Sweating it out

Agartala, Feb. 8: He was in Tripura Engineering College when his father was appointed a minister in the Congress-TUJS coalition government (1988-1993) and was a law graduate when his father became the chief minister in 1992-1993.

As a student, Sudip Roy Barman had been affectionately advised by a family friend to pursue academics in the US but his first love stood in the way. Today, he is thick in the heat and dust of politics.

His first foray into the electoral arena in 1993 had come a cropper as he lost convincingly against CPM stalwart and former chief minister Nripen Chakraborty. But Sudip stuck on and won three consecutive Assembly elections from Agartala (No. 6) between 1998 and 2008.

Currently, as PCC president, Sudip is locked in what looks like the "toughest electoral battle of his life" against a young Citu leader Shankar Prasad Dutta who is the sitting MLA from neighbouring Barjala (now SC) constituency.

As state Youth Congress president a few years back and now as PCC president, Sudip has not been able to nurse his constituency as much as he would have liked and now he faces an uphill task.

"Because of delimitation, the shape of my constituency has changed beyond recognition. The ruling CPM has morphed it in such a way that I had to begin anew here. But, hopefully, I will retain the constituency," he said.

He pointed out that many areas, known as his strongholds, had been tagged with neighbouring Ramnagar and Barjala Assembly constituencies while certain areas, known as the CPM's vote bank had been incorporated into Agartala (No. 6) to put him in trouble.

"Ultimately I will win. They cannot block me this way. I have to work harder this time. This is good in a way as I am coming in touch with more and more people," he said.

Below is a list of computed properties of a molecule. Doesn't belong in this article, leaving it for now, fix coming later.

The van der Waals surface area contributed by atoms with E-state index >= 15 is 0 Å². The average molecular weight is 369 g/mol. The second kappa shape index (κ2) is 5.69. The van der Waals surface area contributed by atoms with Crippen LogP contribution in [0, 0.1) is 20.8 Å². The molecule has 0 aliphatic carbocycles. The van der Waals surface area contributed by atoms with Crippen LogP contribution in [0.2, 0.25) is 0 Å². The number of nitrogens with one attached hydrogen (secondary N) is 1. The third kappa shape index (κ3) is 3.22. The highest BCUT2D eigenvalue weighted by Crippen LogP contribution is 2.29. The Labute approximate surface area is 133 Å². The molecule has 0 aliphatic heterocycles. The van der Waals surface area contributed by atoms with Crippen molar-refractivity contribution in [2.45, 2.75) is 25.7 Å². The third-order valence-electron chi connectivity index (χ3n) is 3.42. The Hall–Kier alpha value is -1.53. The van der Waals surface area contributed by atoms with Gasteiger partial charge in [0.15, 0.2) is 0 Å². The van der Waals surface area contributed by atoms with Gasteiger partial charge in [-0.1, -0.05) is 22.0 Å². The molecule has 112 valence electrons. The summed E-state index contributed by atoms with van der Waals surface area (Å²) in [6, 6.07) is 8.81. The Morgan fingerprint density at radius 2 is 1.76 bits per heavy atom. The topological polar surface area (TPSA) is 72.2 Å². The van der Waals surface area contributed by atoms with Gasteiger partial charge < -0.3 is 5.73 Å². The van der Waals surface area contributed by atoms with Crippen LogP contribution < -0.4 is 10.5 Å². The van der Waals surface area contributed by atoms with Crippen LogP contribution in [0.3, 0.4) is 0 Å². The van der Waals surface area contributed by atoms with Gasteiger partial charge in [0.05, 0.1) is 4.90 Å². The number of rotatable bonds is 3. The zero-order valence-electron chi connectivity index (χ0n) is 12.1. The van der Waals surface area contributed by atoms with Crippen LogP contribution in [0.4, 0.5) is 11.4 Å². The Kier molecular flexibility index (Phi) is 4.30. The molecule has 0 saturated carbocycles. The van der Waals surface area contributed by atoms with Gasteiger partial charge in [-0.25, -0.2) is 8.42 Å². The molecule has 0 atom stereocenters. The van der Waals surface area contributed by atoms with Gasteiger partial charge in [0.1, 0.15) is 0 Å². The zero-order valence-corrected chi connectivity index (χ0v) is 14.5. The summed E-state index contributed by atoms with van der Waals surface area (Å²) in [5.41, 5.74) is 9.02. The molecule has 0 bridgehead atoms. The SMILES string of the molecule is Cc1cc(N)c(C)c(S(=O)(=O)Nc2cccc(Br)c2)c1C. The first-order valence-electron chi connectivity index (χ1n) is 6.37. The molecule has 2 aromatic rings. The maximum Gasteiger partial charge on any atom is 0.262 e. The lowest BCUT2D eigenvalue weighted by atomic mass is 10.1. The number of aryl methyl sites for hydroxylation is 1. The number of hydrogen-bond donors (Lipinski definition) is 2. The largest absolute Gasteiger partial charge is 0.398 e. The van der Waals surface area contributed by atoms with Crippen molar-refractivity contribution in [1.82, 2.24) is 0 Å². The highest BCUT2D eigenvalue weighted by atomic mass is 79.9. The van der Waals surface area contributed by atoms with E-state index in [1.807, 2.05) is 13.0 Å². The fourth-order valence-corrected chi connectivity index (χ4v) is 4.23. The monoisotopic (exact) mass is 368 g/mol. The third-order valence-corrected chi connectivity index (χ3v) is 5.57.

For Sudip's rival Shankar Prasad Dutta, winning the constituency against the PCC president is a mission. His wife Krishna Rakshit, a senior leader of the CPM's women's front, had lost to Sudip in 1998 and is now working day and night along with her husband to avenge the defeat.

The fight for Agartala (No. 6) has reached a fascinating stage with the rivals leaving nothing to chance. The deciding factor will be the constituency's 30 per cent indigenous votes.

Shankar Prasad is hoping that a majority of the 30 per cent indigenous voters will cast their ballots in his favour because they constitute the traditional base of the CPM.

"I am confident but ultimately the people of my constituency will decide the winner and the loser. But I must say that I am getting good response from the voters," he said.

He said the Congress has never won in the constituency without "corruption and bribing" but this time the people "have risen against such corrupt practices".

A posh aristocratic locality of Agartala town, Agartala (No. 6) also accommodates Tripura's royal family, the Ujjayanta palace and the indigenous nobility.

"Recently, the voter profile has changed. Many have converted and Kokborok-speaking indigenous people have settled down here. Their loyalty will be a key factor in the election," indigenous poet Ratul Debbarma said.

Tripura goes to the hustings on February 14.

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